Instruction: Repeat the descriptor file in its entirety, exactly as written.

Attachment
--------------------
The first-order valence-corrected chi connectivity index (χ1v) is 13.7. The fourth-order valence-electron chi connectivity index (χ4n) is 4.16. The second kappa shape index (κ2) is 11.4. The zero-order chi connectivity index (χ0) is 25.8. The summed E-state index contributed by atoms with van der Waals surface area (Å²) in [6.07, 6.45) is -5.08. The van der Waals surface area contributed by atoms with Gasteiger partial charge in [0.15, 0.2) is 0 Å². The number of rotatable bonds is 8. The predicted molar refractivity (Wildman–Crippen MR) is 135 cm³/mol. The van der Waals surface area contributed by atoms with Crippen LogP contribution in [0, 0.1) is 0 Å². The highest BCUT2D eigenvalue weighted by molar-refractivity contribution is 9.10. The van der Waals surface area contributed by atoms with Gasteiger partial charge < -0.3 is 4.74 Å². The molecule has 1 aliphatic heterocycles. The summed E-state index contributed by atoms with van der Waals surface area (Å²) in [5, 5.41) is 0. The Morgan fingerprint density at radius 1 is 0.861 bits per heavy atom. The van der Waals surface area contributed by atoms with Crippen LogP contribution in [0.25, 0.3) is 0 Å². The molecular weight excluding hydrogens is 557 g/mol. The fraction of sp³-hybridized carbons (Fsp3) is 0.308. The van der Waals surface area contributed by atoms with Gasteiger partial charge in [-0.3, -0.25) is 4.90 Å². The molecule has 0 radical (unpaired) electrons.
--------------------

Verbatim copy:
The first-order valence-corrected chi connectivity index (χ1v) is 13.7. The fourth-order valence-electron chi connectivity index (χ4n) is 4.16. The second kappa shape index (κ2) is 11.4. The zero-order chi connectivity index (χ0) is 25.8. The summed E-state index contributed by atoms with van der Waals surface area (Å²) in [6.07, 6.45) is -5.08. The van der Waals surface area contributed by atoms with Gasteiger partial charge in [0.15, 0.2) is 0 Å². The number of rotatable bonds is 8. The predicted molar refractivity (Wildman–Crippen MR) is 135 cm³/mol. The van der Waals surface area contributed by atoms with Crippen LogP contribution in [0, 0.1) is 0 Å². The highest BCUT2D eigenvalue weighted by molar-refractivity contribution is 9.10. The van der Waals surface area contributed by atoms with Gasteiger partial charge < -0.3 is 4.74 Å². The molecule has 1 aliphatic heterocycles. The summed E-state index contributed by atoms with van der Waals surface area (Å²) in [5, 5.41) is 0. The Morgan fingerprint density at radius 1 is 0.861 bits per heavy atom. The van der Waals surface area contributed by atoms with Crippen LogP contribution in [0.25, 0.3) is 0 Å². The molecular weight excluding hydrogens is 557 g/mol. The fraction of sp³-hybridized carbons (Fsp3) is 0.308. The van der Waals surface area contributed by atoms with Gasteiger partial charge in [-0.3, -0.25) is 4.90 Å². The molecule has 0 radical (unpaired) electrons.